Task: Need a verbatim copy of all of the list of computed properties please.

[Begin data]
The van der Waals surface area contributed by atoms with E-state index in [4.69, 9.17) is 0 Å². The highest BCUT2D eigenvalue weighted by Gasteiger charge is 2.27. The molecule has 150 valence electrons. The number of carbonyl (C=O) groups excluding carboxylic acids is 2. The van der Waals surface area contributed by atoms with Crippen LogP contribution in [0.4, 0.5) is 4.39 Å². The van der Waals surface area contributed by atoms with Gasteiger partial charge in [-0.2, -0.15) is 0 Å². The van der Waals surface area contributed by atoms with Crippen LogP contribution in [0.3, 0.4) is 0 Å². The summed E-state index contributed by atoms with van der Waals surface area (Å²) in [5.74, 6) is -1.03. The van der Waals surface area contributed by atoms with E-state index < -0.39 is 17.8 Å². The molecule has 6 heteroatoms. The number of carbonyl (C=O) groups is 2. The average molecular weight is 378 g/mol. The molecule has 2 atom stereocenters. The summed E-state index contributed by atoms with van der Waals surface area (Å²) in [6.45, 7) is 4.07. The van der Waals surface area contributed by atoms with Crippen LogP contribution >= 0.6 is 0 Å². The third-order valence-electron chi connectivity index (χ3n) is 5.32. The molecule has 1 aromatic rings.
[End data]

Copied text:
The van der Waals surface area contributed by atoms with E-state index in [4.69, 9.17) is 0 Å². The highest BCUT2D eigenvalue weighted by Gasteiger charge is 2.27. The molecule has 150 valence electrons. The number of carbonyl (C=O) groups excluding carboxylic acids is 2. The van der Waals surface area contributed by atoms with Crippen LogP contribution in [0.4, 0.5) is 4.39 Å². The van der Waals surface area contributed by atoms with Gasteiger partial charge in [-0.2, -0.15) is 0 Å². The van der Waals surface area contributed by atoms with Crippen LogP contribution in [0.3, 0.4) is 0 Å². The summed E-state index contributed by atoms with van der Waals surface area (Å²) in [5.74, 6) is -1.03. The van der Waals surface area contributed by atoms with E-state index < -0.39 is 17.8 Å². The molecule has 6 heteroatoms. The number of carbonyl (C=O) groups is 2. The average molecular weight is 378 g/mol. The molecule has 2 atom stereocenters. The summed E-state index contributed by atoms with van der Waals surface area (Å²) in [6.45, 7) is 4.07. The van der Waals surface area contributed by atoms with Crippen LogP contribution >= 0.6 is 0 Å². The third-order valence-electron chi connectivity index (χ3n) is 5.32. The molecule has 1 aromatic rings.